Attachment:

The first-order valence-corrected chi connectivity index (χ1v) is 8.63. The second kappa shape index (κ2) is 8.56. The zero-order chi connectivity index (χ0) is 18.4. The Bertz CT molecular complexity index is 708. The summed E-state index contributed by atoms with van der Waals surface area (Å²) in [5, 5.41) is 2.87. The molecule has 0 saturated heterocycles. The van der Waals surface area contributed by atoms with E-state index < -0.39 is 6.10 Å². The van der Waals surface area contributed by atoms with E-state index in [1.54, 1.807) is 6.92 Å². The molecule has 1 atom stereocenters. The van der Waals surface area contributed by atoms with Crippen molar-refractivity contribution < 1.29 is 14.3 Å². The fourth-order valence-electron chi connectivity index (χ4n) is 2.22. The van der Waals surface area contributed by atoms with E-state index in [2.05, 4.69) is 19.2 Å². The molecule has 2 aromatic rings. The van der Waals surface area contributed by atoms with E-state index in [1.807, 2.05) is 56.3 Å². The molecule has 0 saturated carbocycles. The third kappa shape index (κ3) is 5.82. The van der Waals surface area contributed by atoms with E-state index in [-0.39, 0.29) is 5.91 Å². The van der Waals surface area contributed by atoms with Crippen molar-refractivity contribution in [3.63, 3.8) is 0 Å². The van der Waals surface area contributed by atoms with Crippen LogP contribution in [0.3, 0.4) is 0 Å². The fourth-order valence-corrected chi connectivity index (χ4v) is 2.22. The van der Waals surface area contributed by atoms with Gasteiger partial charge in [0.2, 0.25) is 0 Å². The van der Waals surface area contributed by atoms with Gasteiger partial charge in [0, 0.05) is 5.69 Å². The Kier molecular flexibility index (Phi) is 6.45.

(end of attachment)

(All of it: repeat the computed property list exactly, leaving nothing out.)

The first-order valence-corrected chi connectivity index (χ1v) is 8.63. The second kappa shape index (κ2) is 8.56. The zero-order chi connectivity index (χ0) is 18.4. The Bertz CT molecular complexity index is 708. The summed E-state index contributed by atoms with van der Waals surface area (Å²) in [5, 5.41) is 2.87. The molecule has 0 saturated heterocycles. The van der Waals surface area contributed by atoms with E-state index < -0.39 is 6.10 Å². The van der Waals surface area contributed by atoms with E-state index in [1.54, 1.807) is 6.92 Å². The molecule has 1 atom stereocenters. The van der Waals surface area contributed by atoms with Crippen molar-refractivity contribution < 1.29 is 14.3 Å². The fourth-order valence-electron chi connectivity index (χ4n) is 2.22. The van der Waals surface area contributed by atoms with E-state index in [2.05, 4.69) is 19.2 Å². The molecule has 2 aromatic rings. The van der Waals surface area contributed by atoms with E-state index in [1.807, 2.05) is 56.3 Å². The molecule has 0 saturated carbocycles. The third kappa shape index (κ3) is 5.82. The van der Waals surface area contributed by atoms with E-state index in [-0.39, 0.29) is 5.91 Å². The van der Waals surface area contributed by atoms with Crippen molar-refractivity contribution in [3.63, 3.8) is 0 Å². The van der Waals surface area contributed by atoms with Crippen LogP contribution in [0.3, 0.4) is 0 Å². The fourth-order valence-corrected chi connectivity index (χ4v) is 2.22. The van der Waals surface area contributed by atoms with Gasteiger partial charge in [0.2, 0.25) is 0 Å². The van der Waals surface area contributed by atoms with Gasteiger partial charge in [0, 0.05) is 5.69 Å². The Kier molecular flexibility index (Phi) is 6.45.